XKCD knows this
It must be noted that the Algonquin month names aren’t entirely accurate. First, the word “Algonquin” was the word people downriver used to describe the folks in question, who refer to themselves as Anishnaabeg. There are a number of different names for the months depending on local traditions. The farmer almanac has been publishing these month names for some time, so they have gained in popularity.
There are plenty of other calendar systems used throughout Canada, however, I have found it difficult to find any reliable source of names and traditions. There is quite a bit written about the Mesoamerican calendars, but little about the native calendars of the northern parts of turtle island.
More delicious than I even anticipated.
1 lb carrots, peeled, sliced thickly
1 lb parsnips, peeled, sliced thickly
2 medium onions, sliced thickly
1 clove garlic, minced
4 cups vegetable broth
oil for roasting and frying
2 TB vinegar (rice vinegar in this case)
1 TB coriander seeds
1/2 tsp dill seeds
1/2 tsp fennel seeds
1 tsp black pepper seeds
1. toss the carrots and parsnips in oil, and place in a 425F oven for about 1/2 hour (my oven’s dial isn’t representative of the actual heat, so I’m guessing it’s closer to 400). Turn about halfway through. Reserve any leftover oil.
2. heat a little oil over medium heat. brown onions.
3. toast seeds over medium heat, grind in a spice mill.
4. add garlic, and fry for a minute.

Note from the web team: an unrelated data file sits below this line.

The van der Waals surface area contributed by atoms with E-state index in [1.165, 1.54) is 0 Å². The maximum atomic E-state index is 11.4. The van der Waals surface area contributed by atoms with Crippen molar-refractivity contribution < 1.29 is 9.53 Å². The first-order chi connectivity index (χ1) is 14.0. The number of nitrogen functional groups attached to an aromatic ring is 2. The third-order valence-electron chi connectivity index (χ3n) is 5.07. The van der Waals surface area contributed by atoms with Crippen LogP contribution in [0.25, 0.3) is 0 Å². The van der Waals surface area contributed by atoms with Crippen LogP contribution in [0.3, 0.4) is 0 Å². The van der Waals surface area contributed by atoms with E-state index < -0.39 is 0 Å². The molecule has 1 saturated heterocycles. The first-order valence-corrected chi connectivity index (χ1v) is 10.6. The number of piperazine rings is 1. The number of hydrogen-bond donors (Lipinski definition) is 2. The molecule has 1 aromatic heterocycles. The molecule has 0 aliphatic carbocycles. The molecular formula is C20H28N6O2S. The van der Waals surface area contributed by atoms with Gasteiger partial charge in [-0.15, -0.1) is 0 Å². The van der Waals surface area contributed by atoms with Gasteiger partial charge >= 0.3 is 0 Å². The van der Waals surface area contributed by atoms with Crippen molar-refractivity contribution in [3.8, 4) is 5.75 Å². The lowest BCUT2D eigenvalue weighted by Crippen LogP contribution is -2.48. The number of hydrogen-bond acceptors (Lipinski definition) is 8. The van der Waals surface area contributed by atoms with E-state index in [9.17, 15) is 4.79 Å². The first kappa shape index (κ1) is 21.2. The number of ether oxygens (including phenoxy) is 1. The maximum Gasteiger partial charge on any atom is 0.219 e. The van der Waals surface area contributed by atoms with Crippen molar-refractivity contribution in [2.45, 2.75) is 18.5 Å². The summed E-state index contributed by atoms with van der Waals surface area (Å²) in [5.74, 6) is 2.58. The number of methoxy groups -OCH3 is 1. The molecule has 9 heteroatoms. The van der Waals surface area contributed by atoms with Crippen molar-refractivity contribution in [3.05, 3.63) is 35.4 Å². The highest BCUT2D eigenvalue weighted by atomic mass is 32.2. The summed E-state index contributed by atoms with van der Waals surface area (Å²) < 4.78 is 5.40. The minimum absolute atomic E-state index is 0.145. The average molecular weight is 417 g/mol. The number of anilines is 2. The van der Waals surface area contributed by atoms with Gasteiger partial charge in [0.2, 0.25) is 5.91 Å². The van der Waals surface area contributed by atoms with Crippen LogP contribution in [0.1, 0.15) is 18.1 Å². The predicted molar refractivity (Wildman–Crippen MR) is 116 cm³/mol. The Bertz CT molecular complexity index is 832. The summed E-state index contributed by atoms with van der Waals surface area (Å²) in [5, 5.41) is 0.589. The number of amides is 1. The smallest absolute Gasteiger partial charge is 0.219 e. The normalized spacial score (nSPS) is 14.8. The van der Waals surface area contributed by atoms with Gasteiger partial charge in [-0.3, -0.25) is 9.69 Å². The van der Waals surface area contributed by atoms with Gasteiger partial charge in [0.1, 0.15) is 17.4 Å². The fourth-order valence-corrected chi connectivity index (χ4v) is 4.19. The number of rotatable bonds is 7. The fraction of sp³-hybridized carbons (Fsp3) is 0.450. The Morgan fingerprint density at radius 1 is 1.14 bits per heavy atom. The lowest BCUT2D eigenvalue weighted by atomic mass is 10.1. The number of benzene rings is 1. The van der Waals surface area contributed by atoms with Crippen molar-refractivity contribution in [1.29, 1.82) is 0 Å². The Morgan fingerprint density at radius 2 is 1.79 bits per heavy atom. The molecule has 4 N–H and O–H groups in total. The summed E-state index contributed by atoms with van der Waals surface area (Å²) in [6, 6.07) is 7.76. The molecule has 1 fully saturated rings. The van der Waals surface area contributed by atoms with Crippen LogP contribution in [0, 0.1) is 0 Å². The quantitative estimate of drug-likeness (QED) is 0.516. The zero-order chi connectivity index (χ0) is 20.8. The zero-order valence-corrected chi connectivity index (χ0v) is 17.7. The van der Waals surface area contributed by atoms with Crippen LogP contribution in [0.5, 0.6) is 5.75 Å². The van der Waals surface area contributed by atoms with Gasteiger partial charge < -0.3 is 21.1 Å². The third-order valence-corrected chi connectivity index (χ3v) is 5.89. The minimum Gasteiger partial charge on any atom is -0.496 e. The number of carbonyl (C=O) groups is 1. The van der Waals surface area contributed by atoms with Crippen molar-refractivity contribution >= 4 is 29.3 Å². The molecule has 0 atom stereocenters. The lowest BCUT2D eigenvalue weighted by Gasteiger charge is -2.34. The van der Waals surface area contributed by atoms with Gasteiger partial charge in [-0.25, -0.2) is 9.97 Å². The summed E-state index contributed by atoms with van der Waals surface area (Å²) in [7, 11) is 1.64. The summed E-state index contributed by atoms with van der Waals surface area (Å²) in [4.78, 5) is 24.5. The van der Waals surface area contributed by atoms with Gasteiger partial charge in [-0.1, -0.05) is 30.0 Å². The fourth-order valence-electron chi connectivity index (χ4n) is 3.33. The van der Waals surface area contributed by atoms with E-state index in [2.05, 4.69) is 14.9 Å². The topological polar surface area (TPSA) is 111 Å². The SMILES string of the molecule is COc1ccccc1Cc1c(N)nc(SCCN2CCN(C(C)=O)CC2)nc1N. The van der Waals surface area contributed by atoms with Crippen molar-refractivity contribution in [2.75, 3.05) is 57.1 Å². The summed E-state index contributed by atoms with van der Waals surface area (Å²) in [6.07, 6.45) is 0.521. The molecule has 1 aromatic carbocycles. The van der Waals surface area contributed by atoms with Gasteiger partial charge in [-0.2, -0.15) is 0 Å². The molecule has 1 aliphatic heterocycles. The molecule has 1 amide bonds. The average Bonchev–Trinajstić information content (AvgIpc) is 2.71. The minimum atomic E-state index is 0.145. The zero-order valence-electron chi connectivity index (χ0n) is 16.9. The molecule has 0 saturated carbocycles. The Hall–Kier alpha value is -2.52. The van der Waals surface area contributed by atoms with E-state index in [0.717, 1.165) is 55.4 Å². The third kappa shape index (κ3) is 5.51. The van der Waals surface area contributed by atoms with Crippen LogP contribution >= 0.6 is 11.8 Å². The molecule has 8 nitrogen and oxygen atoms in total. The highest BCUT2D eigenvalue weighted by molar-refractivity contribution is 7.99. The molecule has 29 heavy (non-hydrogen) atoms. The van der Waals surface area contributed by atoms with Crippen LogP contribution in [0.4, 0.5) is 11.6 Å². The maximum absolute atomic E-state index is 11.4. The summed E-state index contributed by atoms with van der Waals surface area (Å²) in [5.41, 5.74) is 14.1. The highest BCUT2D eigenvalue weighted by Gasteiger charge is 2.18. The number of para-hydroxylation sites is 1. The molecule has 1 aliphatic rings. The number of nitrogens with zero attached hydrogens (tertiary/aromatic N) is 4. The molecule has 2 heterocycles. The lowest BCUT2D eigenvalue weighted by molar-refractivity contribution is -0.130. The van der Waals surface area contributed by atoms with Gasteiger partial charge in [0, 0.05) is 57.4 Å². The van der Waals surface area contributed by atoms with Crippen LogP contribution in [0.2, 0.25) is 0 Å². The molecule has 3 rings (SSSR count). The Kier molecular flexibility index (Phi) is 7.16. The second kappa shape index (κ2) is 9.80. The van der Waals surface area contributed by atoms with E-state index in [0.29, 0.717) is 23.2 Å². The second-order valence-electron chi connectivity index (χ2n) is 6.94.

5. add vinegar to deglaze (my pan needed it, yours might not).
6. add spice mix and stir to mix.
7. add roasted carrots and parsnips and stir to mix everything.
8. add broth and simmer to heat throughout and combine flavours. Blend with an immersion blender or by whatever means you have available to you.
9. . serve the soup with some of the dill pesto drizzled, dripped, drabbed on top. Make patterns. Amuse your friends.
But there’s also a fair bit of arugula in it.
1 C fresh dill
5 cloves roasted garlic
3 C arugula
4 TB pine nuts
juice of 2 lemons
1. place all the ingredients in a food processor/blender and blend it to a fine paste. Start with a little bit of olive oil (a couple of tablespoons) and drizzle more in as needed until you have a nice, thick, green paste. For added flavour, toast your pine nuts first (but be careful because they can burn really easily). Salt to your liking.
NOTE: this makes for a nice pasta sauce, or addition to salads, soups, and other things you eat – topping cherry tomatoes for example. Although there is a lot of arugula in it, the dill comes across very well.
Cycle 3 lasts 369 days.